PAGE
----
201-896-4100

Does Your Employee Handbook Pass Muster?


April 2, 2015
« Next Previous »

Employers frequently adopt an employee handbook that, despite attempts to provide aspects that distinguish the effort as being personal to that employer, follow well-worn scripts reflecting “conventional wisdom.”

Such reliance on well-worn text is being undermined by the recent actions of the National Labor Relations Board’s (NLRB) Office of the General Counsel which recently published a comprehensive report on employee handbook rules. While the report confirms that the NLRB will continue to broadly apply the National Labor Relations Act (NLRA) to employee rules, it does offer employers a clearer picture of what will pass muster. At its outset, the “Report of the General Counsel Concerning Employment Rules” acknowledges that most employers do not draft their employee handbooks with the object of prohibiting or restricting conduct protected by the National Labor Relations Act (NLRA). However, it further notes that “the law does not allow even well-intentioned rules that would inhibit employees from engaging in activities protected by the Act.”

The National Labor Relations Act

As previously discussed on the Scarinci Hollenbeck Business Law News Blog, Section 7 of the NLRA protects employees who engage in “concerted activity,” which is defined acting together to improve the terms and conditions of employment, including their wages, job performance, and staffing levels. Meanwhile, Section 8(a)(1) forbids an employer “to interfere with, restrain, or coerce employees in the exercise of the rights guaranteed in section 7.” Under the NLRB’s decision in Lutheran Heritage Village-Livonia, simply enacting an employee rule may violate Section 8(a)(1) if it has a chilling effect on employees’ Section 7 activity, such as a rule prohibiting union activity. In addition, even if a rule does not explicitly prohibit Section 7 activity, it may still be found unlawful if 1) employees would reasonably construe the rule’s language to prohibit Section 7 activity; 2) the rule was promulgated in response to union or other Section 7 activity; or 3) the rule was actually applied to restrict the exercise of Section 7 rights.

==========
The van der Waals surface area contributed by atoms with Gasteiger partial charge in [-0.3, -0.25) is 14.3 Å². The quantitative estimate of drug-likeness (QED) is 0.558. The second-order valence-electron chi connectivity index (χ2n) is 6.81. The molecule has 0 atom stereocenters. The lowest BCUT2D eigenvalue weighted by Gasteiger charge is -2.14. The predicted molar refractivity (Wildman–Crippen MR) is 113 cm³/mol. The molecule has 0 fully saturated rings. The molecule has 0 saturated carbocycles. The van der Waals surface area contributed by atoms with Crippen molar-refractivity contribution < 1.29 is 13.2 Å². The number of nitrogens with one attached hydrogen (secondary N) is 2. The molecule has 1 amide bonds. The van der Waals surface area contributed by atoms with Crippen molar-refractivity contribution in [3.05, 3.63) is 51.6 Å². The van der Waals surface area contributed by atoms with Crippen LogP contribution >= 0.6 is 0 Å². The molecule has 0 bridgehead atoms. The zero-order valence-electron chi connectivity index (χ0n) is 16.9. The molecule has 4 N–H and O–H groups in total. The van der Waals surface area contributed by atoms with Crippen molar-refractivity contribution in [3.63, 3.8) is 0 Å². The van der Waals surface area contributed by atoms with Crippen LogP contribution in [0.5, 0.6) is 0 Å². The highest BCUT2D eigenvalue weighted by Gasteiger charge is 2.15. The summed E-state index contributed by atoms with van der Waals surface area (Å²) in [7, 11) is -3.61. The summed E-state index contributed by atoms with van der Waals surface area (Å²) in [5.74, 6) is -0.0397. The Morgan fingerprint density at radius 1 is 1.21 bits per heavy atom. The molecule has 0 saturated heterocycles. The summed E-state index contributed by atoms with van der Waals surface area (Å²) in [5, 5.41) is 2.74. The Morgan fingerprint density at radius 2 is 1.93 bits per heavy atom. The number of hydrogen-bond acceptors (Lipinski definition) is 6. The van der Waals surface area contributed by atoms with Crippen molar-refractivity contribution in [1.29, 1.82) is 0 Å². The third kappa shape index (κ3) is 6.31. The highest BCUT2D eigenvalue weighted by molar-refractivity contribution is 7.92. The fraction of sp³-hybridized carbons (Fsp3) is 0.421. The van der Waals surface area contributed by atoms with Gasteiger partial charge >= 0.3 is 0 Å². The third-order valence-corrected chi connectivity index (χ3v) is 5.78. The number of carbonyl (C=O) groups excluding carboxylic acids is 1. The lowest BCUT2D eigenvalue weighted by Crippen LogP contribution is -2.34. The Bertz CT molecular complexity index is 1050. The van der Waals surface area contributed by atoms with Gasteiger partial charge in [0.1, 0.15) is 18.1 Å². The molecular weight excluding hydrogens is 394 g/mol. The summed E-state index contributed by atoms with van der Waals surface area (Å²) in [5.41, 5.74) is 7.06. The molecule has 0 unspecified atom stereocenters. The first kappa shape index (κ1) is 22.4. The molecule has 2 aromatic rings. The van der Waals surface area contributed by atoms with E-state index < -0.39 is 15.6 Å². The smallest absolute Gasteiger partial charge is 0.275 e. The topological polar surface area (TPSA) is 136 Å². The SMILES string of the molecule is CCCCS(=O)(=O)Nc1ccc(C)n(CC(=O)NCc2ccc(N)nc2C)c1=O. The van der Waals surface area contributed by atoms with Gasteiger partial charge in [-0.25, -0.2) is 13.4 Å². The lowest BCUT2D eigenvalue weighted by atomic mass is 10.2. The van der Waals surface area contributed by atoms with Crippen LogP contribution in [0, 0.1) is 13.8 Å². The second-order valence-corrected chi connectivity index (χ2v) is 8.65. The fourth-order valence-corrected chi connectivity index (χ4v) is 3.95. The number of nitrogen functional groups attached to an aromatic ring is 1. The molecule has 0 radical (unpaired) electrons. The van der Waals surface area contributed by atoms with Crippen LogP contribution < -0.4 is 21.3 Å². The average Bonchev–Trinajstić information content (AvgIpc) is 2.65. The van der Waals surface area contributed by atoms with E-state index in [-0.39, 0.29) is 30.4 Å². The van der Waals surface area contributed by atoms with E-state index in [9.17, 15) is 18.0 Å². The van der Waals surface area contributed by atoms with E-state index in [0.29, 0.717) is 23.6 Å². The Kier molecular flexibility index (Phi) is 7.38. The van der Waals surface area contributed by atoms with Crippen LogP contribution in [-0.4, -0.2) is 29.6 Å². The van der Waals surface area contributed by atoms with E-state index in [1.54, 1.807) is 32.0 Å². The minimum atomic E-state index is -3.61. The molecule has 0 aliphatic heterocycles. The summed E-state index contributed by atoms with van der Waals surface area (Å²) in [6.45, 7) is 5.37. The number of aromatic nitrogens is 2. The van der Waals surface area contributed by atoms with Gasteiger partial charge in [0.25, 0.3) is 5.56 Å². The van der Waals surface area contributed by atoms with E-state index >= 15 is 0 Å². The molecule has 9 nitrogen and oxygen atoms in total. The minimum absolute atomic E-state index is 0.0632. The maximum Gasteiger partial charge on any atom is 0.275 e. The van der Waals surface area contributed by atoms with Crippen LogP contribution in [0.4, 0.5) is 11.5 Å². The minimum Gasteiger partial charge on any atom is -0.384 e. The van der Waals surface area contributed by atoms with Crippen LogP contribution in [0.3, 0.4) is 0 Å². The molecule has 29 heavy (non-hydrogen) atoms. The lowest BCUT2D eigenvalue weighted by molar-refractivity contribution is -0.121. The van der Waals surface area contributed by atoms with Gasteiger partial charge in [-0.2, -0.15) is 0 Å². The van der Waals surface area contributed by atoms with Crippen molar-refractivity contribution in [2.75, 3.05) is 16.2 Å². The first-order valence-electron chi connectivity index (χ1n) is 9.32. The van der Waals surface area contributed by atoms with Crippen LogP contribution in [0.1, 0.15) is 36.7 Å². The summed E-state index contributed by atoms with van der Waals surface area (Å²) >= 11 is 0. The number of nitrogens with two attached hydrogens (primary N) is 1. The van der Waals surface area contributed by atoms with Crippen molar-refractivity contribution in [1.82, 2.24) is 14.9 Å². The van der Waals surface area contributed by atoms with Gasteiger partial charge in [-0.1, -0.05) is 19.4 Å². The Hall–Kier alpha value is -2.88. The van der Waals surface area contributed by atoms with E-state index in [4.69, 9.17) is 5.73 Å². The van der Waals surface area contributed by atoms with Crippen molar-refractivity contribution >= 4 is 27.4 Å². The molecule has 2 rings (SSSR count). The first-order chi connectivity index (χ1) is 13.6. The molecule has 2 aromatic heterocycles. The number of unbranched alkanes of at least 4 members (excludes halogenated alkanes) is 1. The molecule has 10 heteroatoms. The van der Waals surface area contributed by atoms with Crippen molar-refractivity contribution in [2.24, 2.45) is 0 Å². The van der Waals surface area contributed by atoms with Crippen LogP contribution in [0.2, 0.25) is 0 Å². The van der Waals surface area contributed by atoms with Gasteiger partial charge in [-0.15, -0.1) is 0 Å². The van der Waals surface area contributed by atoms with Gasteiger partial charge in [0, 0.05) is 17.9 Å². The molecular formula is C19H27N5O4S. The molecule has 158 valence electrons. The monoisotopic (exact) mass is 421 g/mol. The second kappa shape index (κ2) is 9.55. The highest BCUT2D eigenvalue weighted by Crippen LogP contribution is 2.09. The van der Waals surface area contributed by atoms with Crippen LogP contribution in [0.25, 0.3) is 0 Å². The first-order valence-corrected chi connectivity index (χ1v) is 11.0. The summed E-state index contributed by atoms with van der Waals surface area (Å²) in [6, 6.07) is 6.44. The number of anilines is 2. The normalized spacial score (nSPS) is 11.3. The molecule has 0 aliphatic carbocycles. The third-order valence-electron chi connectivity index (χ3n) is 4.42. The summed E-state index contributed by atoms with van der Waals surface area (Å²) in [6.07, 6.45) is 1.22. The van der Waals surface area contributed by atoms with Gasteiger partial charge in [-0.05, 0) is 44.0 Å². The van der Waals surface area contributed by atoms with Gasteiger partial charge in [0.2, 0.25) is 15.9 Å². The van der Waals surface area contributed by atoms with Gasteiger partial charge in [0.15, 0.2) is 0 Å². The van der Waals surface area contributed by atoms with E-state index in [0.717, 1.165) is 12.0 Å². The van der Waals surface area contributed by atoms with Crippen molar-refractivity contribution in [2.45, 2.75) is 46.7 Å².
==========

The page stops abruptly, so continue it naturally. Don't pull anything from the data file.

The NLRA and Employee Handbooks

The NLRB’s report outlines several recent decisions involving unfair labor practice charges tied to the adoption of employee handbooks. Topics addressed include confidentiality rules, anti-harassment rules, trademark rules, social media rules, and media contact rules. In addition to detailing why the handbook provisions were unlawful, the Board also offers examples of how they could be altered to become compliant. For instance, the NLRB discusses several rules contained in Wendy’s International’s employee handbook that the Board deemed facially invalid, as well as the steps the hamburger chain took to remedy them pursuant to a settlement agreement. As the report notes, sometimes the difference between an unlawful rule and a lawful one is relatively minor. Wendy’s handbook expressly prohibited any copying or disclosure of its contents. After narrowing the language to prohibit copying “for any business/commercial venture,” the NLRB deemed the provision acceptable. Given the NLRB’s aggressive enforcement stance, employers and their general counsel should review the Board’s latest report and take a fresh look and reevaluate their handbooks accordingly.